Communities of Culture is a Hunt Museum programme exploring the different unique cultural experiences and heritages of each of Limerick’s regeneration areas – Southill, Ballinacurra Weston, Moyross and St. Mary’s Park.
Through a series of targeted community and museum based projects, Communities of Culture aims to support seven groups from these areas in expressing their unique stories and contributions to the cultural landscape of Limerick. The groups are from a variety of communities to ensure a wide range of perspectives and voices including young people, women, men, older people and people with disabilities.
Community groups from both Limerick Southside and Northside are creating two unique loan boxes with artefacts relating to the local history, heritage and lore in their areas. The groups are from a variety of communities to ensure a wide range of perspectives and voices including young people, women, men, older people and people with disabilities. The groups include The Go4IT Youth Group in Moyross, The Midwest School for Hearing Impaired Children, Moyross Threads, Southill Men’s Shed, Southill Women’s Group, St. Mary’s Over 55s Women’s Group, St. Mary’s Parish Men’s Shed and The West End Youth Centre 7-10’s Group.
These boxes contain objects than can be handled, media works and printed material such as photographs, texts etc. Artist Siobhan Clancy facilitated the project and co-produced a number of elements. Fab Lab in the city centre has been very supportive of the project facilitating design sessions and assisting in the production of a Viking game designed by The West End Youth Centre 7 – 10’s Group as well as other contents.
They serve as resources for the people in Limerick City, enabling them to discover the history and culture of their area through object. The contents of each box is accompanied by lesson plans and activities, which have been developed in partnership with Mary Immaculate College, and are designed to support learning through story, reminiscence, play and creativity.
The museum is very excited to be partnered with people from local communities to create resources that bring the concept of the museum beyond the restrictions of the building. The loan boxes will be held in Watch House Cross and Roxboro Library. This project will culminate in a special launch event at the museum at 6-7.30pm on the 15th of June where the loan boxes are to be showcased alongside an exhibition of the project process. Possible16.JPG
These will be available to groups to take out on loan from June 2016 onwards. It is hoped that this project will help reduce stereotypes, encourage people to learn about their local area and build on the research started by these groups.
The second phase of the project was the creation of a new group to work on a project entitled ‘In Fairness’. This involved community groups of all different ages and situations from Ballinacurra-Weston, Moyross, Southill and St Mary’s Park as well as the wider public having discussions about the meaning of fairness to them personally and what they think could be done to make their local communities, and the wider world more fair.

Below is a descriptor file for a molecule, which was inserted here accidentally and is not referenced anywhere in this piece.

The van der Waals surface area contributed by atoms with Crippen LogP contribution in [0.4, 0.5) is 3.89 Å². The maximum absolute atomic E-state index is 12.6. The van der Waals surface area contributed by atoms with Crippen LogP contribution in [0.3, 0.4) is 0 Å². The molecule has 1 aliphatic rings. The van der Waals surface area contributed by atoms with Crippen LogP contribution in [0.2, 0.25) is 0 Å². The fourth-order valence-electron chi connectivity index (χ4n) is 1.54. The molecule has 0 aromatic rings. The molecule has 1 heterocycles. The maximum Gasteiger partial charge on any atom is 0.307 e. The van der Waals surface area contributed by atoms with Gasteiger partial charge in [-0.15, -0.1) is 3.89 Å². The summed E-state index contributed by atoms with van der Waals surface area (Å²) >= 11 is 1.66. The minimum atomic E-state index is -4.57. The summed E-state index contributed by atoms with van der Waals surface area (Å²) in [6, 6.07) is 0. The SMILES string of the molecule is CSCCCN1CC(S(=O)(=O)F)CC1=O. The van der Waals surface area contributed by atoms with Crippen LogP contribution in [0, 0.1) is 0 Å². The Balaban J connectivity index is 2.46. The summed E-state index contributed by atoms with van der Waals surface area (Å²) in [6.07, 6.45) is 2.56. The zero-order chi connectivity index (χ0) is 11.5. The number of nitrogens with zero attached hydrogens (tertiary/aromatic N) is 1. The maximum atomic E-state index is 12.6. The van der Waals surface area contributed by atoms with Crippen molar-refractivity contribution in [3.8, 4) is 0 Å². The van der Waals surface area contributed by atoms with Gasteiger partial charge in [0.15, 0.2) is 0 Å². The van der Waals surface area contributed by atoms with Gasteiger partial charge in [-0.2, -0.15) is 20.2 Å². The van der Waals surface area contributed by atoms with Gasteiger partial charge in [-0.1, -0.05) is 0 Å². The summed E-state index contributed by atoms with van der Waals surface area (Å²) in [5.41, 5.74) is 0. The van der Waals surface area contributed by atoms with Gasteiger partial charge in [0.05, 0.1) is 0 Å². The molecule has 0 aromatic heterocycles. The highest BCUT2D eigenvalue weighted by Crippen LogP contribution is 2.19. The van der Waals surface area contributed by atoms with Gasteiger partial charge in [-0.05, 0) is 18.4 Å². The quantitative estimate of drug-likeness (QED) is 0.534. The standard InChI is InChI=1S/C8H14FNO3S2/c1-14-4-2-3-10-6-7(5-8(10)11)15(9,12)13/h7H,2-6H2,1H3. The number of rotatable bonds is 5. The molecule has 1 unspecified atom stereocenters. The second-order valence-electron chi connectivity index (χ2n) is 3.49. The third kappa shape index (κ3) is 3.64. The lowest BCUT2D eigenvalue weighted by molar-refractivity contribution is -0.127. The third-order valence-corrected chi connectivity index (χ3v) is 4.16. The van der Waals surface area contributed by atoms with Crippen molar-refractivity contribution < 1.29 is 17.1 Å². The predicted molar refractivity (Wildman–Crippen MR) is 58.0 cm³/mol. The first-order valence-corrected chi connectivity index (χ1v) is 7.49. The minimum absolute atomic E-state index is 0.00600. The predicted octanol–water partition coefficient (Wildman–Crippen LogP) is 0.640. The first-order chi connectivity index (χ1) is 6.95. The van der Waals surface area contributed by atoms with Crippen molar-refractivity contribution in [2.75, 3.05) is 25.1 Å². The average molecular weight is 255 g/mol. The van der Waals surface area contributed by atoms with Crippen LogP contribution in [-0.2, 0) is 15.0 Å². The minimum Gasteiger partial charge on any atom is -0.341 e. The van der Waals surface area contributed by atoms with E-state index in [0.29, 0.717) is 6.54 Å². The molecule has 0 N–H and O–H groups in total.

The result of these discussions was a month long program of activities hosted by The Hunt Museum, each one attempting to effect some kind of change or initiate discussion that could lead to action. For the full program and more information about the project visit: http://thehunteducation.wixsite.com/infairness
In 2014, seven projects facilitated by the Hunt Museum’s Communities of Culture Project took place across regeneration areas in Limerick, involving eight community groups in the four regeneration areas. The museum and groups from Ballinacurra-Weston, Southill and St Mary’s Park came together to explore and celebrate the unique heritage and culture of each area. The exhibition was a first step in offering a glimpse into the experiences, memories and stories collected from both the groups involved as well as the general public.
These projects concluded in a full-scale community led exhibition here at the museum, which opened November 6th. Entitled Tell me a Story, Limerick, the exhibition was the high point of this year-long, city-wide event. On display as part of the exhibition were films, brochures, booklets and transportable pop-up exhibitions which represented each of the areas involved. We at the museum thoroughly enjoyed working in partnership with local people.These pop-up exhibitions are now being used as community resources by schools and other groups. If you would like to book one of these for your centre, please email firstname.lastname@example.org or call 061 312833.
Due to the positive impact made and response received we plan on taking part in another Communities of Culture in the coming year.
‘The variety and number of these projects is a credit to all involved and the Hunt Museum in particular” said Councillor John Gilligan (Independent: City North) when launching the Island Heritage Trail at St Mary’s Men’s Shed.
‘To have the community involved at grass roots level is what such a project is about…It is wonderful that Limerick Regeneration has been supportive of such a project and indeed all the others involved’.
By clicking the links below, you can see some of the wonderful work created by these community groups;
Looking Back was created by the members of Southill Women’s Group and Southill Men’s Shed. Over the course of a number of months, the group came together to share their stories and family research. It is a collection of photographs chosen by the group to sample the rich history of the people of Southill.
A wonderful booklet documenting the lives and experiences of the St Mary’s Over 55s Women’s Group. Throughout this booklet, these women share meaningful stories, memories and photographs.